I was offered and took up articles with the NT Department of Law. There were four article clerks that year. We rotated through different areas of the Department including, commercial, litigation, policy and prosecutions. I also took up the opportunity to spend three months in the Alice Springs' office.
My time in Alice Springs coincided with sittings of the Royal Commission into Aboriginal Deaths in Custody in Alice. I had the opportunity to observe great advocates. I also had the opportunity to do some very minor appearance work in Coronial Inquest. This was a great first exposure to Central Australia, which included travelling with the court to Yulara, with Magistrate Denny Barrett (famous for his involvement in the Chamberlain matter and part of NT legal history). A unique feature of NT practise at this time was the solicitor in charge of the Department of Justice offices had his Harley Davidson in pieces in library of the office.
I returned to Darwin at the start of 1989 and was admitted to practise as a Barrister and Solicitor in the NT in April 1989.
The first years of my career were as a prosecutor for NT prosecutions and then Office of the Director of Public Prosecutions. This was a tough environment for a 23/24 year old appearing in summary prosecutions and travelling to bush courts. There were very few women prosecutors. I observed what worked best in a male dominated work place and with an array of police officers. Lindy Jenkins now a Western Australian Judge, was the only senior female prosecutor, a great example of integrity and hard work.
Sally Thomas was then the Chief Magistrate and I appeared in front of her frequently. She was always courteous, generous and instructive in the reasons for her decisions. I have been extremely fortunate that my career has intersected with hers on many occasions prior to her recent retirement as Administrator of NT. She signed my current appointment.
The police prosecutors and senior prosecutor Dick Wallace were generous with their time, skills and knowledge during this time.
As my skills developed I was being allocated a lot of child sexual assault indecent dealing matters. The memory of sitting under a tree in Katherine, trying to establish rapport to elicit evidence from a young, eleven-year-old girl who had been sexually assaulted and whose life was changed forever still sticks with me. There is a spot in Katherine that I still find very difficult to walk past.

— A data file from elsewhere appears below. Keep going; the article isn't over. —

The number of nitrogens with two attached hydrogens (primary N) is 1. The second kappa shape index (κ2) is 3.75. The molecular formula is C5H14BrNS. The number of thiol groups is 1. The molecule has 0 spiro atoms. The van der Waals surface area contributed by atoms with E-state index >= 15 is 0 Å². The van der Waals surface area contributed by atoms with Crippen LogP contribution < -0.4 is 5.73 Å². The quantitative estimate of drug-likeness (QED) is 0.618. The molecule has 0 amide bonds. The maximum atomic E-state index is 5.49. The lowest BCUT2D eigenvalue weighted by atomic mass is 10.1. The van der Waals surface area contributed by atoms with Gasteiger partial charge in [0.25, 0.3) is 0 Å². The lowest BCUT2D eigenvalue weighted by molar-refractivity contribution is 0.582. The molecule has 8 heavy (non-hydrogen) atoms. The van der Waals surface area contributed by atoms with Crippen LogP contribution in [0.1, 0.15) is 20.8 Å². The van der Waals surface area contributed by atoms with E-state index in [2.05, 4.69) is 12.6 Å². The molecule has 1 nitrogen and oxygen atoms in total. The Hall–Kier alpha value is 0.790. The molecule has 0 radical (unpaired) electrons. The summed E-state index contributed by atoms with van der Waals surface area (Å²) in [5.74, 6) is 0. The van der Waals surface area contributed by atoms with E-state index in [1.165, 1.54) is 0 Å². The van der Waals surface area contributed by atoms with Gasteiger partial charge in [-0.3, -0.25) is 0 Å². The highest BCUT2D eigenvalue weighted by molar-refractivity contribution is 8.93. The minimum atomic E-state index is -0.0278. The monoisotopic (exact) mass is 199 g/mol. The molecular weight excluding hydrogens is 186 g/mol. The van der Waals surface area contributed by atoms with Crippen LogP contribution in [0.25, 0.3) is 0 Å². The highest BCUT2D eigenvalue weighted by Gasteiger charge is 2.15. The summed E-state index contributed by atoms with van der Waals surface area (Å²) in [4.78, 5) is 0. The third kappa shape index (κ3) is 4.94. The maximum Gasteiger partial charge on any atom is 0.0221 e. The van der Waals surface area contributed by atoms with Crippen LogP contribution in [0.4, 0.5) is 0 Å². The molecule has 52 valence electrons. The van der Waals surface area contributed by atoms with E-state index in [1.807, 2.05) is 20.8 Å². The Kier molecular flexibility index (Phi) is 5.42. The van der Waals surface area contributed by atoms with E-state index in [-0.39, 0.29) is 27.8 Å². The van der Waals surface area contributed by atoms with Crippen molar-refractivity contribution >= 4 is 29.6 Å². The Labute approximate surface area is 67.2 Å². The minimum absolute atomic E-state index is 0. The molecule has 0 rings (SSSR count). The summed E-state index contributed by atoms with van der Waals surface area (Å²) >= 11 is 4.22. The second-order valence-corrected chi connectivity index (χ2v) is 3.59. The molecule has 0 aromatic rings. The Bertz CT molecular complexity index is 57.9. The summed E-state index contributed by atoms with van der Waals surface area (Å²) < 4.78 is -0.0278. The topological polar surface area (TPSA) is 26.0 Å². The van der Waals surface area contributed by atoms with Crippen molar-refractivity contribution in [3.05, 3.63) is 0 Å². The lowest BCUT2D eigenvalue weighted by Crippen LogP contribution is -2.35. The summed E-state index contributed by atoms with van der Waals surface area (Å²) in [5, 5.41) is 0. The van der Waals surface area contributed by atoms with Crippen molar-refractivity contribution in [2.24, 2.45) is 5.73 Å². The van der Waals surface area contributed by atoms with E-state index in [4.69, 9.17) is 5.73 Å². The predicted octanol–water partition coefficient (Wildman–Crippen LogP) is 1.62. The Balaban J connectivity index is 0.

I was steered away from this area of practice by Dick Wallace who let me instruct him in a fraud, white collar crime cases. I then prosecuted these cases myself.
This was an area I enjoyed as preparation of documentary cases does not take such an emotional toll. Once prepared the evidence does not change. We worked our way through a number of scams that existed in the NT at this time.
An opportunity then arose to move and work at the Australian Government Solicitor's offices conducting Commonwealth prosecutions in 1994. The cases were very diverse: arguing cases re: the scope of Australian's jurisdiction for fishers, tax fraud, dental fraud etc. I had the opportunity to work and travel to Kakadu, Broome, Uluru and Christmas Island training various agencies.
During this time in my life hockey took a back seat as I discovered the joy and flexibility of triathlons.
Whilst working for the Commonwealth I worked on a large heroin importation matter. I worked with in my opinion one of the best Counsel I have ever seen current Supreme Court Judge of NSW, Elizabeth Fullerton. She was always prepared to share her knowledge, strategy and approach to the case, during the conduct of the lengthy Supreme Court trial. However there were also extensive preparations, committal, trial and then guilty pleas of the remaining accused, which consumed a good year, and half of my life. I was awarded the Attorney-General's Australia Day Award for my work on this matter.
As well as generously sharing her legal skills, Judge Fullerton also swung into action, helping me decide what my next career move would be. After exploring numerous options she paved the way for my introduction to David Farquhar who would be my professional mentor and good friend for the next 10 years as we worked together at Cridlands, a private firm in the NT. The work was again diverse, as the practise of law is in NT.
David Farquhar and I first worked together as counsel assisting the Coroner in a series of deaths in custody in Alice Springs, and then on numerous health matters including for the medical and health professional boards. With his guidance I moved through the ranks to special Counsel over the next 10 years.